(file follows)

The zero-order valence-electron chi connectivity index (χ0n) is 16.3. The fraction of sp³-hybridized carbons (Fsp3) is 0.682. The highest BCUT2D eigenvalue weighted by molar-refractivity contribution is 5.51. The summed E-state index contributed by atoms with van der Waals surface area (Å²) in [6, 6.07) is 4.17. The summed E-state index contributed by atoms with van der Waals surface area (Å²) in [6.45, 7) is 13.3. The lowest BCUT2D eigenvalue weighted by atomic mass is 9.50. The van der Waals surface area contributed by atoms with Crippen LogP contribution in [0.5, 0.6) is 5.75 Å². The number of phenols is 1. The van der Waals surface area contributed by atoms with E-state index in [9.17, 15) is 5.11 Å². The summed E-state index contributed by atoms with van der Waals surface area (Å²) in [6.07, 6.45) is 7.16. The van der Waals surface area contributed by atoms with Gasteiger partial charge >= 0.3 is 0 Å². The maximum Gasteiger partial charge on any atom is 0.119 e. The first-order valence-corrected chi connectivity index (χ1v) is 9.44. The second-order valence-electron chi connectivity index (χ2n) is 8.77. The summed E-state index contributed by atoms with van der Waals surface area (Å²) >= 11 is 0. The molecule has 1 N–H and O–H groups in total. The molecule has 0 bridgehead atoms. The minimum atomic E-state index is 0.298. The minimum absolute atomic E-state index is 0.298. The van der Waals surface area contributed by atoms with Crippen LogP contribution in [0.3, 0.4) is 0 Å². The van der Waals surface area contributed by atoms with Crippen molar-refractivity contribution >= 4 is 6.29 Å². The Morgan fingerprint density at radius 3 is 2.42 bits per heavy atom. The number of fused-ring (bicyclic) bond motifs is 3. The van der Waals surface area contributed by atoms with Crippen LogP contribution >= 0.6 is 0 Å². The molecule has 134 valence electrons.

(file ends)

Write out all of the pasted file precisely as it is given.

The zero-order valence-electron chi connectivity index (χ0n) is 16.3. The fraction of sp³-hybridized carbons (Fsp3) is 0.682. The highest BCUT2D eigenvalue weighted by molar-refractivity contribution is 5.51. The summed E-state index contributed by atoms with van der Waals surface area (Å²) in [6, 6.07) is 4.17. The summed E-state index contributed by atoms with van der Waals surface area (Å²) in [6.45, 7) is 13.3. The lowest BCUT2D eigenvalue weighted by atomic mass is 9.50. The van der Waals surface area contributed by atoms with Crippen LogP contribution in [0.5, 0.6) is 5.75 Å². The number of phenols is 1. The van der Waals surface area contributed by atoms with E-state index in [9.17, 15) is 5.11 Å². The summed E-state index contributed by atoms with van der Waals surface area (Å²) in [6.07, 6.45) is 7.16. The van der Waals surface area contributed by atoms with Gasteiger partial charge >= 0.3 is 0 Å². The maximum Gasteiger partial charge on any atom is 0.119 e. The first-order valence-corrected chi connectivity index (χ1v) is 9.44. The second-order valence-electron chi connectivity index (χ2n) is 8.77. The summed E-state index contributed by atoms with van der Waals surface area (Å²) >= 11 is 0. The molecule has 1 N–H and O–H groups in total. The molecule has 0 bridgehead atoms. The minimum atomic E-state index is 0.298. The minimum absolute atomic E-state index is 0.298. The van der Waals surface area contributed by atoms with Crippen LogP contribution in [0.3, 0.4) is 0 Å². The van der Waals surface area contributed by atoms with Crippen molar-refractivity contribution >= 4 is 6.29 Å². The Morgan fingerprint density at radius 3 is 2.42 bits per heavy atom. The number of fused-ring (bicyclic) bond motifs is 3. The van der Waals surface area contributed by atoms with Crippen LogP contribution >= 0.6 is 0 Å². The molecule has 134 valence electrons.